Multiwavelength observations of active galactic nuclei: Using current facilities and development of enabling technologies

Reinier Janssen

Research output: ThesisDissertation (TU Delft)

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At the center of every galaxy there is a super-massive black hole of a million or more solar masses. In most galaxies the presence of this black hole can only be detected through its gravitational attraction, which affects the motion of nearby stars. However, in about 10% of the galaxies the super-massive black hole is the engine of one of the most luminous phenomena in the universe: an active galactic nucleus (AGN). In the local universe there are two types of AGN: ‘Radiative-mode’ and ‘Jet-mode’ AGN. In this thesis I show that these two AGN types are hosted by different galaxies and have different infrared properties. ‘Radiative-mode’ AGN are the ‘classical’ AGN which are bright emitters across the entire electromagnetic spectrum. They are thought to be powered by a super-massive black hole accreting matter at a high rate. I show that ‘radiative-mode’ AGN are predominantly found in intermediate mass galaxies with blue and green optical colors. These colors are indicative of active or recently terminated star formation and a young stellar population. Due to the presence of torus of hot dust near the black hole, galaxies with a ‘radiative-mode’ AGN typically show an excess of mid-infrared emission. ‘Jet-mode’ AGN lack the bright optical emission and excess infrared emission of ‘jet-mode’
AGN and can only be identified by means of their radio jet – a stream of relativistic particles that can reach far outside the AGN’s host galaxy. This absence of electromagnetic radiation and prominence of the radio jet is thought to be the result of the low accretion rate of the super-massive black hole driving this AGN type. I show that ‘jet-mode’ AGN have a strong preference for the most massive galaxies, which typically have little star formation. The presence or absence of a dusty torus and the resulting difference in broadband mid-infrared emission could be a powerful tool to separate ‘radiative-mode’ and ‘jet-mode’ AGN without using spectroscopy. Unfortunately, the inherent scatter in the mid-infrared emission of galaxies due to dust heated by stars is too large to separate the two populations reliably.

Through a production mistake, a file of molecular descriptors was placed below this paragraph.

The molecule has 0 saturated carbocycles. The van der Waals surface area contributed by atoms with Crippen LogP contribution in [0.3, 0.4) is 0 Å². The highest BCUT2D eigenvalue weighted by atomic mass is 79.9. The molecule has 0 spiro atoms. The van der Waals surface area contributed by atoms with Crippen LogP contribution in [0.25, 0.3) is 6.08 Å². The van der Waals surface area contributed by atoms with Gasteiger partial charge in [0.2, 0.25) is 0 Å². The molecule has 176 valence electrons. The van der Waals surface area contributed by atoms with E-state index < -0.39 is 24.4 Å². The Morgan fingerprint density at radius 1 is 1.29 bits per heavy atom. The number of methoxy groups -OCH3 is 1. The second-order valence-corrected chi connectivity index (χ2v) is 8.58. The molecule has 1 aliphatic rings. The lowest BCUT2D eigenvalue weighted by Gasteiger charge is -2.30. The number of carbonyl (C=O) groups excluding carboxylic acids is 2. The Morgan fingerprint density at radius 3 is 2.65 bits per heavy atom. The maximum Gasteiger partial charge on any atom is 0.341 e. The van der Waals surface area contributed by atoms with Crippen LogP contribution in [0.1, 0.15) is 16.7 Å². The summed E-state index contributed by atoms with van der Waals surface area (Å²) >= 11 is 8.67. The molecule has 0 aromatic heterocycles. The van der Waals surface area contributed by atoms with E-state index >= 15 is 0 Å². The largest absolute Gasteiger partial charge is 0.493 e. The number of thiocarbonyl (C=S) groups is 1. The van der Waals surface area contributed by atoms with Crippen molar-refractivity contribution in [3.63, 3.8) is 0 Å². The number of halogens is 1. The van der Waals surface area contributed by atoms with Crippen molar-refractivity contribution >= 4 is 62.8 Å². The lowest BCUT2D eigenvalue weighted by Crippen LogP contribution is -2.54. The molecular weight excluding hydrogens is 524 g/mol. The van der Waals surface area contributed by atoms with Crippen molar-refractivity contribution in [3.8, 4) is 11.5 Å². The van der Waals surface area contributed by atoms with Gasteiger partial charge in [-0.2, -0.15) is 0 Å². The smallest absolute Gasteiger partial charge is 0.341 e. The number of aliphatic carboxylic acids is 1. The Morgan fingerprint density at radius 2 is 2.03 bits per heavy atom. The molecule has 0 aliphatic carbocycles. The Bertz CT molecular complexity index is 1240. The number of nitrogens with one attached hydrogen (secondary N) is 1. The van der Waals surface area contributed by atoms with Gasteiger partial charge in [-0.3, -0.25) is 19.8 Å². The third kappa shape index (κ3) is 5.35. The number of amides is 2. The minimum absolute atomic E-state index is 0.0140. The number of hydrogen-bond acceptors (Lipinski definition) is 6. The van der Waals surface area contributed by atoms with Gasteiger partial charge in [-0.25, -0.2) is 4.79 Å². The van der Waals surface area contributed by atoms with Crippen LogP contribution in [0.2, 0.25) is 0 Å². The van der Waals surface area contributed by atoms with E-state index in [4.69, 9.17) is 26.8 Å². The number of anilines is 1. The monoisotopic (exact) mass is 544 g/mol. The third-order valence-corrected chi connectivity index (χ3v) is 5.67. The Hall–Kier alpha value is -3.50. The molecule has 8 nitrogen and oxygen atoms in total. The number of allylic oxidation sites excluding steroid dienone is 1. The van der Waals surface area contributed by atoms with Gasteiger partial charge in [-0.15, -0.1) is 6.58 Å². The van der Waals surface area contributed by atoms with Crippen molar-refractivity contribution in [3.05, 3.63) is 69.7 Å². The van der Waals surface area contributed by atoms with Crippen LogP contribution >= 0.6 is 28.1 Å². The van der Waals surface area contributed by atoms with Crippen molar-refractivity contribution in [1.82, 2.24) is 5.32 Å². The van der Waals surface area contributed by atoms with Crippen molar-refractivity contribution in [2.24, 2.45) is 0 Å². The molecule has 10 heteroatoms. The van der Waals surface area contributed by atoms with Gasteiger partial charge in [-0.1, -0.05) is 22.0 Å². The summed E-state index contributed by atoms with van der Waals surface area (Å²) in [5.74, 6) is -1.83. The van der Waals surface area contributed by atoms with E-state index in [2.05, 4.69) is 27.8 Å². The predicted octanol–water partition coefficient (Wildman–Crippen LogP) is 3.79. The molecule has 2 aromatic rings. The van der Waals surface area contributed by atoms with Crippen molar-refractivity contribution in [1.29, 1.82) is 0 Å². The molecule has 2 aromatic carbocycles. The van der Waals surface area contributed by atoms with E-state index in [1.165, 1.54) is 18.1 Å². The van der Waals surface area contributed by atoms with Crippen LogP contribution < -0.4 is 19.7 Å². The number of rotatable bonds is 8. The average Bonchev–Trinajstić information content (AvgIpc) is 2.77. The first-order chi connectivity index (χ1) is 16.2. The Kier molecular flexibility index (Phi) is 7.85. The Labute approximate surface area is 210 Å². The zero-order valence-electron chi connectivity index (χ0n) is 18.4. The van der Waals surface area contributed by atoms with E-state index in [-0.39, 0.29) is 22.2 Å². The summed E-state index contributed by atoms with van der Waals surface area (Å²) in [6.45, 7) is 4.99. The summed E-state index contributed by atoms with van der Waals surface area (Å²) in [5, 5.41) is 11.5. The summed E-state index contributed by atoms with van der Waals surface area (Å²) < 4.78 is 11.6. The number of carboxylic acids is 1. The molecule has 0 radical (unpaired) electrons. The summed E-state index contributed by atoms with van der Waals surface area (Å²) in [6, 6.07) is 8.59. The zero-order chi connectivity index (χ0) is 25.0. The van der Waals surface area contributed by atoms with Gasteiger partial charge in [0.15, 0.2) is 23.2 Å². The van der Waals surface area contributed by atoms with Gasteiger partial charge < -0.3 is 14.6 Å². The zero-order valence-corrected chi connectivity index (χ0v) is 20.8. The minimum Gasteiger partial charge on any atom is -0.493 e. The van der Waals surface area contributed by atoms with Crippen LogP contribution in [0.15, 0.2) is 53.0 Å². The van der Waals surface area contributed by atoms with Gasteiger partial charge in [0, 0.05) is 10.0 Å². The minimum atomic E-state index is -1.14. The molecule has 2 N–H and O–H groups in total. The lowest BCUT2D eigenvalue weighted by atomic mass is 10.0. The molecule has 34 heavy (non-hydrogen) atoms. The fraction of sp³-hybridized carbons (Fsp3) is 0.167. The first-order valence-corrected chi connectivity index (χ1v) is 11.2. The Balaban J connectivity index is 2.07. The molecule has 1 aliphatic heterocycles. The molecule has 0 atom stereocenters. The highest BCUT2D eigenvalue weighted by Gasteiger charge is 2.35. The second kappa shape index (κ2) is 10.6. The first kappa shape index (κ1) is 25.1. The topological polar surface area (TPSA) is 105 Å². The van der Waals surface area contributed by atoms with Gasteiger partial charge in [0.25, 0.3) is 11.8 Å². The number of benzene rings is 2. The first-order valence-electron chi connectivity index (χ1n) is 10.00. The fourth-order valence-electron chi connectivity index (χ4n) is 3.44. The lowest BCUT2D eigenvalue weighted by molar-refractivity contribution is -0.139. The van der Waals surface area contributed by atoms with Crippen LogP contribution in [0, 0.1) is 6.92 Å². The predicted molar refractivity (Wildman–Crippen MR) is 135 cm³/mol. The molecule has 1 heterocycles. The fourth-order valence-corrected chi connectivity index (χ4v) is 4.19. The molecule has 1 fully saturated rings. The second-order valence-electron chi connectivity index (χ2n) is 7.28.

Far-infrared observations could help resolve this, by constraining the mid-infrared contribution of dust heated by stars. However, current far-infrared surveys do not have the depth or the area to give the number statistics required to calibrate this procedure. In this thesis I have investigated the properties of microwave kinetic inductance detectors. These detectors will enable the far-infrared instruments with 10.000 pixels as a result of their inherent potential for frequency domain multiplexing. This is a huge leap from the 100 pixel far-infrared instruments currently on telescopes. I have shown that microwave kinetic inductance detectors made from NbTiN and Al can satisfy all the requirements to enable a new generation of large format far-infrared cameras, which are required to constrain the far-infrared emission of many galaxies.
Original languageEnglish
  • Klapwijk, T.M., Supervisor
  • Rottgering, HJA, Supervisor, External person
  • Baselmans, J.J.A., Advisor
Award date26 Jan 2017
Print ISBNs978-90-8593-285-7
Publication statusPublished - 2017

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